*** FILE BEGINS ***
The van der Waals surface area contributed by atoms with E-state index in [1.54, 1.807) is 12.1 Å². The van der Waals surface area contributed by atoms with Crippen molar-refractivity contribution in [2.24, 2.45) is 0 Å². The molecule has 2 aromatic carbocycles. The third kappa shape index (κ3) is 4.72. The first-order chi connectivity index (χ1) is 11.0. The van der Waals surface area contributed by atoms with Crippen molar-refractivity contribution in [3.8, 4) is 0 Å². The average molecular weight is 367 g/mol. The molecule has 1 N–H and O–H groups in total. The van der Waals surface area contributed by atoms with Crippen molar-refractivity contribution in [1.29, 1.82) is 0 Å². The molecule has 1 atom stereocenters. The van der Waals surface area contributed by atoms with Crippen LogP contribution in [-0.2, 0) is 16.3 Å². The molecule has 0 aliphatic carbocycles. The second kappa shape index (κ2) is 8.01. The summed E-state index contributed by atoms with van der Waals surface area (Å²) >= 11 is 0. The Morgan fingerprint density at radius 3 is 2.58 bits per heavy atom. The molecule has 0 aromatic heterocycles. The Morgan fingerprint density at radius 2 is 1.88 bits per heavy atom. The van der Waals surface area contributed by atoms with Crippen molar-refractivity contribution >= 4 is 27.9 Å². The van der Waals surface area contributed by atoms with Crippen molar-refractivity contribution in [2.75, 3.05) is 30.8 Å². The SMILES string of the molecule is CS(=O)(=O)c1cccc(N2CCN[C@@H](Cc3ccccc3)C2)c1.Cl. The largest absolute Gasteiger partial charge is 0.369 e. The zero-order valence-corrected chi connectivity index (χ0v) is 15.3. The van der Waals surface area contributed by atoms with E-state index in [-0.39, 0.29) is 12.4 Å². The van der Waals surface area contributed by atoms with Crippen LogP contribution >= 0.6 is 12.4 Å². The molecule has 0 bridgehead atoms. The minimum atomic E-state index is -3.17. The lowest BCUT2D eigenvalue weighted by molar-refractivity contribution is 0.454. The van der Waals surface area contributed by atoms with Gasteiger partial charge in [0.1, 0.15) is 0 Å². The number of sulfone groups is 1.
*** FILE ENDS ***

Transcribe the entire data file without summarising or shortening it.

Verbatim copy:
The van der Waals surface area contributed by atoms with E-state index in [1.54, 1.807) is 12.1 Å². The van der Waals surface area contributed by atoms with Crippen molar-refractivity contribution in [2.24, 2.45) is 0 Å². The molecule has 2 aromatic carbocycles. The third kappa shape index (κ3) is 4.72. The first-order chi connectivity index (χ1) is 11.0. The van der Waals surface area contributed by atoms with Crippen molar-refractivity contribution in [3.8, 4) is 0 Å². The average molecular weight is 367 g/mol. The molecule has 1 N–H and O–H groups in total. The van der Waals surface area contributed by atoms with Crippen molar-refractivity contribution in [1.29, 1.82) is 0 Å². The molecule has 1 atom stereocenters. The van der Waals surface area contributed by atoms with Crippen LogP contribution in [-0.2, 0) is 16.3 Å². The molecule has 0 aliphatic carbocycles. The second kappa shape index (κ2) is 8.01. The summed E-state index contributed by atoms with van der Waals surface area (Å²) >= 11 is 0. The Morgan fingerprint density at radius 3 is 2.58 bits per heavy atom. The molecule has 0 aromatic heterocycles. The Morgan fingerprint density at radius 2 is 1.88 bits per heavy atom. The van der Waals surface area contributed by atoms with Crippen molar-refractivity contribution >= 4 is 27.9 Å². The van der Waals surface area contributed by atoms with Crippen molar-refractivity contribution in [2.75, 3.05) is 30.8 Å². The SMILES string of the molecule is CS(=O)(=O)c1cccc(N2CCN[C@@H](Cc3ccccc3)C2)c1.Cl. The largest absolute Gasteiger partial charge is 0.369 e. The zero-order valence-corrected chi connectivity index (χ0v) is 15.3. The van der Waals surface area contributed by atoms with E-state index in [-0.39, 0.29) is 12.4 Å². The van der Waals surface area contributed by atoms with Crippen LogP contribution >= 0.6 is 12.4 Å². The molecule has 0 bridgehead atoms. The minimum atomic E-state index is -3.17. The lowest BCUT2D eigenvalue weighted by molar-refractivity contribution is 0.454. The van der Waals surface area contributed by atoms with Gasteiger partial charge in [0.1, 0.15) is 0 Å². The number of sulfone groups is 1.